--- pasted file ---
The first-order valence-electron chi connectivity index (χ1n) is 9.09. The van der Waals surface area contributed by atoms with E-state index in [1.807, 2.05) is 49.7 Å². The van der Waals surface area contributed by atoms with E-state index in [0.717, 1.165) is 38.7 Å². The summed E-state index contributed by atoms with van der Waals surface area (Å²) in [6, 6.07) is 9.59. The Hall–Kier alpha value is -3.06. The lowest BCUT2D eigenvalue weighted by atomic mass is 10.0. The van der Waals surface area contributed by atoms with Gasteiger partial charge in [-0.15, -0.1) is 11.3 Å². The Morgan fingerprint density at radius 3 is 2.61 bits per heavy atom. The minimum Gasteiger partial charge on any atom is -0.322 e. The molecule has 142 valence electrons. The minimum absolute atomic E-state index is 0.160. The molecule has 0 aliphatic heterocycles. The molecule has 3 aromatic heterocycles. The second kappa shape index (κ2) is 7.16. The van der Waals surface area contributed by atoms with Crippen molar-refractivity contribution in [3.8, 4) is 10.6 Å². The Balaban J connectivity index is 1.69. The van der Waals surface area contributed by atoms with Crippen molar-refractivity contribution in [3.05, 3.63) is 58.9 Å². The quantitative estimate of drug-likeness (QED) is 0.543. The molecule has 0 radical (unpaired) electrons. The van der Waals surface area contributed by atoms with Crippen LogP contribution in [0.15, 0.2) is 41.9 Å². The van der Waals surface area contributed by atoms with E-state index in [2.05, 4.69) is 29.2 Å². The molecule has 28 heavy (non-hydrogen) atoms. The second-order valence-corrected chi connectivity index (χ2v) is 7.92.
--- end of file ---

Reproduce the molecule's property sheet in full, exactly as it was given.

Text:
The first-order valence-electron chi connectivity index (χ1n) is 9.09. The van der Waals surface area contributed by atoms with E-state index in [1.807, 2.05) is 49.7 Å². The van der Waals surface area contributed by atoms with E-state index in [0.717, 1.165) is 38.7 Å². The summed E-state index contributed by atoms with van der Waals surface area (Å²) in [6, 6.07) is 9.59. The Hall–Kier alpha value is -3.06. The lowest BCUT2D eigenvalue weighted by atomic mass is 10.0. The van der Waals surface area contributed by atoms with Gasteiger partial charge in [-0.15, -0.1) is 11.3 Å². The Morgan fingerprint density at radius 3 is 2.61 bits per heavy atom. The minimum Gasteiger partial charge on any atom is -0.322 e. The molecule has 142 valence electrons. The minimum absolute atomic E-state index is 0.160. The molecule has 0 aliphatic heterocycles. The molecule has 3 aromatic heterocycles. The second kappa shape index (κ2) is 7.16. The van der Waals surface area contributed by atoms with Crippen molar-refractivity contribution in [3.8, 4) is 10.6 Å². The Balaban J connectivity index is 1.69. The van der Waals surface area contributed by atoms with Crippen molar-refractivity contribution in [3.05, 3.63) is 58.9 Å². The quantitative estimate of drug-likeness (QED) is 0.543. The molecule has 0 radical (unpaired) electrons. The van der Waals surface area contributed by atoms with Crippen LogP contribution in [0.15, 0.2) is 41.9 Å². The van der Waals surface area contributed by atoms with E-state index in [2.05, 4.69) is 29.2 Å². The molecule has 28 heavy (non-hydrogen) atoms. The second-order valence-corrected chi connectivity index (χ2v) is 7.92.